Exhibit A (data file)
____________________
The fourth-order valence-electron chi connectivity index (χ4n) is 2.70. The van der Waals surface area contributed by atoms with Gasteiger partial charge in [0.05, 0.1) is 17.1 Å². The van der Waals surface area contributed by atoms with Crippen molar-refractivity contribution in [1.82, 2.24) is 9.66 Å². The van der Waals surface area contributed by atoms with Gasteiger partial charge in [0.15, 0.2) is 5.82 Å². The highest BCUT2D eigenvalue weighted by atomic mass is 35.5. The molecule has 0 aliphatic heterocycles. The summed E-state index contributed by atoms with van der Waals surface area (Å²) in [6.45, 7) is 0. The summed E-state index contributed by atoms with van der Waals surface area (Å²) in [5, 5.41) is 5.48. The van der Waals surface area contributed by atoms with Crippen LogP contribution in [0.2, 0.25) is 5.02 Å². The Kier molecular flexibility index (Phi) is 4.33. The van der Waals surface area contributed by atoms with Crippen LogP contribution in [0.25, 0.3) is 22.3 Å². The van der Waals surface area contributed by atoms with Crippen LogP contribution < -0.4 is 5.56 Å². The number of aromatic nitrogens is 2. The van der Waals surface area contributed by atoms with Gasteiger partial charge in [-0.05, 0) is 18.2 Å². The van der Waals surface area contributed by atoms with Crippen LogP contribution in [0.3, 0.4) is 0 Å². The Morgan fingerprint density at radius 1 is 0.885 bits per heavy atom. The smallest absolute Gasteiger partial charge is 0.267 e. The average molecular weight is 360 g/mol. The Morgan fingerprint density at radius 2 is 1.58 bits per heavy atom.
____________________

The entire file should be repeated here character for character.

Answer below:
The fourth-order valence-electron chi connectivity index (χ4n) is 2.70. The van der Waals surface area contributed by atoms with Gasteiger partial charge in [0.05, 0.1) is 17.1 Å². The van der Waals surface area contributed by atoms with Crippen molar-refractivity contribution in [1.82, 2.24) is 9.66 Å². The van der Waals surface area contributed by atoms with Gasteiger partial charge in [0.15, 0.2) is 5.82 Å². The highest BCUT2D eigenvalue weighted by atomic mass is 35.5. The molecule has 0 aliphatic heterocycles. The summed E-state index contributed by atoms with van der Waals surface area (Å²) in [6.45, 7) is 0. The summed E-state index contributed by atoms with van der Waals surface area (Å²) in [5, 5.41) is 5.48. The van der Waals surface area contributed by atoms with Crippen LogP contribution in [0.2, 0.25) is 5.02 Å². The Kier molecular flexibility index (Phi) is 4.33. The van der Waals surface area contributed by atoms with Crippen LogP contribution in [0.25, 0.3) is 22.3 Å². The van der Waals surface area contributed by atoms with Crippen LogP contribution < -0.4 is 5.56 Å². The number of aromatic nitrogens is 2. The van der Waals surface area contributed by atoms with Gasteiger partial charge in [-0.05, 0) is 18.2 Å². The van der Waals surface area contributed by atoms with Crippen LogP contribution in [0.3, 0.4) is 0 Å². The Morgan fingerprint density at radius 1 is 0.885 bits per heavy atom. The smallest absolute Gasteiger partial charge is 0.267 e. The average molecular weight is 360 g/mol. The Morgan fingerprint density at radius 2 is 1.58 bits per heavy atom.